This article has been co-authored by Tobias Franz, Lecturer of Economics at SOAS University of London and Angus McNelly, Lecturer at University of Greenwich
Latin America is one of the regions worst affected by the COVID-19 pandemic. It has the world’s highest excess death rate, the steepest economic recessions, and social indicators drastically declining.
Bolivia, Colombia and Peru were particularly hard hit as their extractive-led, export-orientated economies proved to be vulnerable to the external shocks triggered by the COVID-19 pandemic. Shutdowns reduced global production and transportation, shrinking demand for commodities, and leaving exporters of natural resources such as oil, gas and coal, exposed to the global economic crisis triggered by COVID-19.
There were economic and social fallouts from the pandemic. This has led to increased political instability following historic and contested elections in Peru, an intensification of the ongoing political crisis in Bolivia following the 2019 coup, and social unrest and violent repressions of protests in Colombia. In these three countries, capital flight intensified fiscal and economic crises leading to further political unrest and social mobilisations.
The move to green technologies
One of the central questions in economic research is regarding how the move towards new green technologies – to tackle climate change – is pushing the prices of metals such as copper, lithium, and nickel far above their long-term levels, with resource-abundant countries in Latin America yet again at the extractive frontier of the global demand for natural resources. With a rising demand for commodities used in the production of green technologies, the three countries find themselves at the foothills of the next commodity super-cycle. As the governments of Colombia and Peru are historically of neoliberal character and Bolivia has pursued a resource nationalist agenda, the three countries lend themselves perfectly to a comparative political economic analysis.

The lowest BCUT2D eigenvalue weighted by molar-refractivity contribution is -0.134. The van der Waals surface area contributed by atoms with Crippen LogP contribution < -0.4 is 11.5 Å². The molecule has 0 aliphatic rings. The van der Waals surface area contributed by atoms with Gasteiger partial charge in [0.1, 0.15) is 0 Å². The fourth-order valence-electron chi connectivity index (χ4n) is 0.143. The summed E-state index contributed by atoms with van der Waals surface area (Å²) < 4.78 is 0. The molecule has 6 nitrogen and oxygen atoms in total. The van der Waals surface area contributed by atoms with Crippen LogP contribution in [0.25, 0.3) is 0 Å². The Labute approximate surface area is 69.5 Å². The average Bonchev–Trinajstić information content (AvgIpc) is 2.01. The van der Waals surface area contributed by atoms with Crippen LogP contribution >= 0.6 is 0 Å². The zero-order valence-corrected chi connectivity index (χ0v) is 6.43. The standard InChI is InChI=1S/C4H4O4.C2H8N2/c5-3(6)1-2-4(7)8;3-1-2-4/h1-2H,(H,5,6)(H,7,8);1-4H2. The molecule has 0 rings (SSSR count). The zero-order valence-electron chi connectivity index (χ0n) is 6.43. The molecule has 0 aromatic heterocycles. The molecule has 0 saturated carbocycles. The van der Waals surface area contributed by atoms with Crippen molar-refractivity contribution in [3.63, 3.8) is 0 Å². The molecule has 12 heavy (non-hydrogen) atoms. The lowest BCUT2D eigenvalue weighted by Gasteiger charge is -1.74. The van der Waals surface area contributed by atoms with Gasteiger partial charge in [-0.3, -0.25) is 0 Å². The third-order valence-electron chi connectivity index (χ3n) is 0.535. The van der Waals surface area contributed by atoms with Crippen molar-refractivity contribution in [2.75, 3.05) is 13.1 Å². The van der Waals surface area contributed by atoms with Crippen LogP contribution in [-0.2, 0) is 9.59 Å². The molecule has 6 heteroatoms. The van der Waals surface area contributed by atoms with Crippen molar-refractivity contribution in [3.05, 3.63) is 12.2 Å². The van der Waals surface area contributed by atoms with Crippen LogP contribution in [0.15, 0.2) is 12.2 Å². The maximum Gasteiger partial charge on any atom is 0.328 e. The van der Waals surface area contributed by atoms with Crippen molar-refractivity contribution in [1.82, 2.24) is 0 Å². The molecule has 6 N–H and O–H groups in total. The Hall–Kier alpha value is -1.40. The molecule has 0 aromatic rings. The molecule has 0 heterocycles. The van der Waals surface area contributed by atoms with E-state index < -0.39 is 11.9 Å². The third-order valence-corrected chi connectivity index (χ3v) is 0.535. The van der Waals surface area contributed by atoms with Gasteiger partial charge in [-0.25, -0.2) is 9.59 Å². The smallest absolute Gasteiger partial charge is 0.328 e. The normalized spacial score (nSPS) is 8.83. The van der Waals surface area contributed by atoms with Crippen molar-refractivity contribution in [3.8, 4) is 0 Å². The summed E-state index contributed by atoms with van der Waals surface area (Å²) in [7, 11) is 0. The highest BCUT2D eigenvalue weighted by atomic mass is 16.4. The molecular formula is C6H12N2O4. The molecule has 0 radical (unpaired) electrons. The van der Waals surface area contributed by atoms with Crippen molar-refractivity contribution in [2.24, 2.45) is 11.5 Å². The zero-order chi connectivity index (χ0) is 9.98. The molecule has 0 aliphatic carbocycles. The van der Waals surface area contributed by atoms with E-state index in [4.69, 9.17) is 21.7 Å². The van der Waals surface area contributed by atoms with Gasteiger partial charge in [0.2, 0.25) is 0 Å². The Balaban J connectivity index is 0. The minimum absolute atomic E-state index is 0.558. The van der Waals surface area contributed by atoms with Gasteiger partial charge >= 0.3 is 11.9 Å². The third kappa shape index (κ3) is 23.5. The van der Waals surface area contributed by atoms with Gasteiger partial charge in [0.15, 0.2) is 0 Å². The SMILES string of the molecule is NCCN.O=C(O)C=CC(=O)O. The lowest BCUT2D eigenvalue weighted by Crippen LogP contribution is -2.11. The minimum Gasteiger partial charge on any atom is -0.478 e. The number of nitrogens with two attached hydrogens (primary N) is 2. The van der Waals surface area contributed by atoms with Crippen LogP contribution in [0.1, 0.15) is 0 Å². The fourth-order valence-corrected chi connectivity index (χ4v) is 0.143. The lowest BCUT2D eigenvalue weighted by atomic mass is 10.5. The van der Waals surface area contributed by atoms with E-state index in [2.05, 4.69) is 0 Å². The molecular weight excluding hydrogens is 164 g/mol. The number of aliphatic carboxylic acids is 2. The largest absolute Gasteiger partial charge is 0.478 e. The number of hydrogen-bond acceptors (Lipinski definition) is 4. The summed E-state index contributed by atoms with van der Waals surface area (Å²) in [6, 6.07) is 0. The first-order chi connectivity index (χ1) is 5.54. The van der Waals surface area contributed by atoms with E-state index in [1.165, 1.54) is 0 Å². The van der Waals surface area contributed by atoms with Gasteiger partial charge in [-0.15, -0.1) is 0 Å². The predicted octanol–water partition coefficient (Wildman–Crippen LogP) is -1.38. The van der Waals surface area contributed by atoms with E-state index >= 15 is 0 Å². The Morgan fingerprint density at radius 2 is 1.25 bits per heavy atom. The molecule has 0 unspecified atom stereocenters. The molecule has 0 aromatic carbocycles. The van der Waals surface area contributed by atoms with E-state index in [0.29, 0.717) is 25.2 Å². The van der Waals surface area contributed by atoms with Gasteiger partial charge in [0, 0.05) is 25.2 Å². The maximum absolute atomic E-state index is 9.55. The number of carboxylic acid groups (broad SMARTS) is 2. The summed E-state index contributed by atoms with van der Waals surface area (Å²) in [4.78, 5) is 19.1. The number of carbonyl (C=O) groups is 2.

The fragilities of an export-orientated development model focused on extracted natural resources are well known. However, the political and economic elites see resource-led extraction as the dominant post-COVID-19 future and understand the main challenge to simply be “getting the institutions right”.
Latin America’s road to recovery
Framing extractive-led development models as the road to recovery from COVID-19 in Latin America not only ignores their associated vulnerabilities, such as increased inequalities, institutional weaknesses, and political instability. It also misses the opportunity to use the COVID-19 crisis as an inflection point to develop and propose radical policy changes to confront the accelerating climate crisis.
These issues raise several research questions: Why is the continuation of the extractive growth model seen as the road to recovery for many Latin American countries? Given the increasing pressure to mitigate the negative effects of climate change, can a continued extractive model be compatible with transitioning towards more resilient and sustainable growth?